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The Lockdown

Thycotic’s Cyber Security Blog

The CISO Research Report: CISOs thrive on being Guardians of the Business and maybe even the Galaxy

Written by Joseph Carson

February 18th, 2020

Is Data the new Oil?

Some people maintain that “Data is the new oil”. Tech companies around the world are now ranking among the largest global companies. A number of them have values that exceed some countries’ GDP.  Tesla, some would argue, is a tech company that builds cars. It now has a market value that is bigger than both GM and Ford combined making it the most valuable car company in the USA.

CISOs Research Report - Car

Many of those companies collect and process huge amounts of data. They can use that data to create new products focused on making our lives better. But some would say that we ourselves are becoming the product and in doing so we are sacrificing both our privacy and freedom.

The holders of the data hold the value. And for many companies data is becoming extremely critical to business success.  With technology and data now being so important, and people and businesses worldwide connecting faster and more efficiently than ever—think Internet of Things, 5G, etc.—the value of data is accelerating as never before.

In fact, humans are the new oil—we are providing the ‘value’ and data is the commodity that makes the product possible

With this in mind, I disagree that data is the new oil.

In fact people are the new oil. People are providing the data that delivers the real value, and data is the commodity that makes the product possible in the first place. In return for inexpensive products we are giving up our data. With a camera in our hands and a sensor in our pocket, our data is being collected and transacted for free services.

CISO Report - under the lens

A cyber-attack is more likely to bring a company down than any other type of incident

Because companies are so heavily dependent on technology, they are exposed to cyber threats which can occur at any moment and come from anywhere.  A cyber-attack is more likely to bring a company down than any other type of incident. According to the World Economic Report the cyber-attack is a top-5 risk to world economies and stability. It’s slightly behind risks such as natural disasters, failure to mitigate climate change, and extreme weather.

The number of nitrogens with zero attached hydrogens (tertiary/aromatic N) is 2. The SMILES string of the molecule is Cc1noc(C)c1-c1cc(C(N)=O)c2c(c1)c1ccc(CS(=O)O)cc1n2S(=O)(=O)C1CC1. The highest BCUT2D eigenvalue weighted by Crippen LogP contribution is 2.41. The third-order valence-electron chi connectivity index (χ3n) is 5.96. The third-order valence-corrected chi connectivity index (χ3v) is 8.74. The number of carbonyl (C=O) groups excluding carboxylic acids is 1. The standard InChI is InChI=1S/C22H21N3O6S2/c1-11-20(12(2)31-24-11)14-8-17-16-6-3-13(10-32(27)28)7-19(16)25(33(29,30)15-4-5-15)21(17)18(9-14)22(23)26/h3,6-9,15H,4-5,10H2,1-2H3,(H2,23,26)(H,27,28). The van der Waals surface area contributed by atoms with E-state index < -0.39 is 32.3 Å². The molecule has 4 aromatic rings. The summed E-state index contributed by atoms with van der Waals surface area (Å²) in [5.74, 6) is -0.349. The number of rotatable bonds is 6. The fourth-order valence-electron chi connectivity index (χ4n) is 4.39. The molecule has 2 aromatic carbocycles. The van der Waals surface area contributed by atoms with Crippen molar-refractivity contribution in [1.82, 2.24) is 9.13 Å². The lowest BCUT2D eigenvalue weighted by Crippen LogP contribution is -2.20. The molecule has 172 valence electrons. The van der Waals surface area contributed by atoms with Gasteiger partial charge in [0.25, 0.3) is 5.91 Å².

Modern cyber-threat landscape is challenging today’s businesses, executive boards and CISOs

Given that data and people are critical to business success, it stands to reason that cyber-attacks that target data and people have accelerated. Attackers hold companies to ransom, threaten to release sensitive data to the public, or prevent employees from doing their jobs thereby impacting the company’s productivity.  Yes indeed, people are the victims and data is the loot.

Some security companies want you to fear nation state cyber-attacks. However, looking back at the 2019 Verizon Data Breach Investigations Report we see that most cyber-attacks are financially motivated. This means a company is more likely to fall victim to a ransomware attack than find a nation state APT (Advanced Persistent Threat) team sifting through their network stealing data. Though that’s more likely in some industries than others.  The motives for most nation state cyber-attacks are:

  1. Intelligence gathering & espionage
  2. Economic advantage such as IP theft
  3. Cyber war combined with traditional kinetic war
  4. Retaliation driven by political motives

In previous security incidents most cyber-attack costs have been incurred as a result of:

  1. Ransomware Attacks
  2. Data Loss
  3. Incident Response
  4. Regulation and Compliance Fines
  5. Default Credentials and Password Re-Use

Every company has a “Dave” who will happily click on everything that arrives in his email inbox